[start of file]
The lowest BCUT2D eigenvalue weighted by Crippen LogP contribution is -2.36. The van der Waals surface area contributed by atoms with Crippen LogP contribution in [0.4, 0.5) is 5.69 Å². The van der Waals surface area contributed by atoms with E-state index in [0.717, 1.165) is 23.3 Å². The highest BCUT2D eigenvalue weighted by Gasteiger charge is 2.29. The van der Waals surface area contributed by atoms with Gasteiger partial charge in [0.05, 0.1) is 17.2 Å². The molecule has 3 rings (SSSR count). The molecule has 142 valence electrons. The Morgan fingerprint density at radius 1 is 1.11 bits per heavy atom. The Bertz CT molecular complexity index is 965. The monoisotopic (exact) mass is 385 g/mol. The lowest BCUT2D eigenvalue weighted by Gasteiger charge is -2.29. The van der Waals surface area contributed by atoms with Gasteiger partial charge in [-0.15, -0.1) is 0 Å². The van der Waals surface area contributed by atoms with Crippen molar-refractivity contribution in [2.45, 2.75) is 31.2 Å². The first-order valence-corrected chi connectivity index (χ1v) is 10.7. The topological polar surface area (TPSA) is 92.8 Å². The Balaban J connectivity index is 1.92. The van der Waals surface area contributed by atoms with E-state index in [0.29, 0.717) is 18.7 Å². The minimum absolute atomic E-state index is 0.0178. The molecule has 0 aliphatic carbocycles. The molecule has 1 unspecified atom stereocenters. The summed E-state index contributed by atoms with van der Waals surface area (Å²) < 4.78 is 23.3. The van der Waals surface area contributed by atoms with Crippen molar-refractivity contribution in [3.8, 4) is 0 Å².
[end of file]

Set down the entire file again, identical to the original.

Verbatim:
The lowest BCUT2D eigenvalue weighted by Crippen LogP contribution is -2.36. The van der Waals surface area contributed by atoms with Crippen LogP contribution in [0.4, 0.5) is 5.69 Å². The van der Waals surface area contributed by atoms with E-state index in [0.717, 1.165) is 23.3 Å². The highest BCUT2D eigenvalue weighted by Gasteiger charge is 2.29. The van der Waals surface area contributed by atoms with Gasteiger partial charge in [0.05, 0.1) is 17.2 Å². The molecule has 3 rings (SSSR count). The molecule has 142 valence electrons. The Morgan fingerprint density at radius 1 is 1.11 bits per heavy atom. The Bertz CT molecular complexity index is 965. The monoisotopic (exact) mass is 385 g/mol. The lowest BCUT2D eigenvalue weighted by Gasteiger charge is -2.29. The van der Waals surface area contributed by atoms with Gasteiger partial charge in [-0.15, -0.1) is 0 Å². The van der Waals surface area contributed by atoms with Crippen molar-refractivity contribution in [2.45, 2.75) is 31.2 Å². The first-order valence-corrected chi connectivity index (χ1v) is 10.7. The topological polar surface area (TPSA) is 92.8 Å². The Balaban J connectivity index is 1.92. The van der Waals surface area contributed by atoms with E-state index in [0.29, 0.717) is 18.7 Å². The minimum absolute atomic E-state index is 0.0178. The molecule has 0 aliphatic carbocycles. The molecule has 1 unspecified atom stereocenters. The summed E-state index contributed by atoms with van der Waals surface area (Å²) < 4.78 is 23.3. The van der Waals surface area contributed by atoms with Crippen molar-refractivity contribution in [3.8, 4) is 0 Å².